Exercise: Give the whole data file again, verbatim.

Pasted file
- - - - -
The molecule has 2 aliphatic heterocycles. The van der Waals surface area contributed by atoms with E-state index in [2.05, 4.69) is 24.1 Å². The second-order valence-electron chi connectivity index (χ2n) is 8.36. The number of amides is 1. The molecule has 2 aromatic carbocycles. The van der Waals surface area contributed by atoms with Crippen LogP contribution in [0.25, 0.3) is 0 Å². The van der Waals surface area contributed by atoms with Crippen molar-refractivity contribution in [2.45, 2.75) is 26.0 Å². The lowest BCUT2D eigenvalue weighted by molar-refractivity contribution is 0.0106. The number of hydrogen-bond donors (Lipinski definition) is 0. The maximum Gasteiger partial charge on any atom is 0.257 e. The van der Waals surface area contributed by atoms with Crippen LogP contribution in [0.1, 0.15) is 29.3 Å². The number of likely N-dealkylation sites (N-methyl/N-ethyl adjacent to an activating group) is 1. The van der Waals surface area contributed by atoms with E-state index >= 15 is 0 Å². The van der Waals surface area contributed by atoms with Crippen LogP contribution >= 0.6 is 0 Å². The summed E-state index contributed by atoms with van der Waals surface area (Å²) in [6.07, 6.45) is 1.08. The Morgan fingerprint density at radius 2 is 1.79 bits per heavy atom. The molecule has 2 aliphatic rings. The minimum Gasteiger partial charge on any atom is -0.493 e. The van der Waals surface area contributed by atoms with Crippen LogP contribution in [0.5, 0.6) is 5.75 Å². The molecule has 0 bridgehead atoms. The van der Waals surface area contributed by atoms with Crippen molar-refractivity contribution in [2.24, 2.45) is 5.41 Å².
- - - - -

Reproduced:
The molecule has 2 aliphatic heterocycles. The van der Waals surface area contributed by atoms with E-state index in [2.05, 4.69) is 24.1 Å². The second-order valence-electron chi connectivity index (χ2n) is 8.36. The number of amides is 1. The molecule has 2 aromatic carbocycles. The van der Waals surface area contributed by atoms with Crippen LogP contribution in [0.25, 0.3) is 0 Å². The van der Waals surface area contributed by atoms with Crippen molar-refractivity contribution in [2.45, 2.75) is 26.0 Å². The lowest BCUT2D eigenvalue weighted by molar-refractivity contribution is 0.0106. The number of hydrogen-bond donors (Lipinski definition) is 0. The maximum Gasteiger partial charge on any atom is 0.257 e. The van der Waals surface area contributed by atoms with Crippen LogP contribution in [0.1, 0.15) is 29.3 Å². The number of likely N-dealkylation sites (N-methyl/N-ethyl adjacent to an activating group) is 1. The van der Waals surface area contributed by atoms with E-state index >= 15 is 0 Å². The van der Waals surface area contributed by atoms with Crippen LogP contribution >= 0.6 is 0 Å². The summed E-state index contributed by atoms with van der Waals surface area (Å²) in [6.07, 6.45) is 1.08. The Morgan fingerprint density at radius 2 is 1.79 bits per heavy atom. The molecule has 2 aliphatic rings. The minimum Gasteiger partial charge on any atom is -0.493 e. The van der Waals surface area contributed by atoms with Crippen LogP contribution in [0.5, 0.6) is 5.75 Å². The molecule has 0 bridgehead atoms. The van der Waals surface area contributed by atoms with Crippen molar-refractivity contribution in [2.24, 2.45) is 5.41 Å².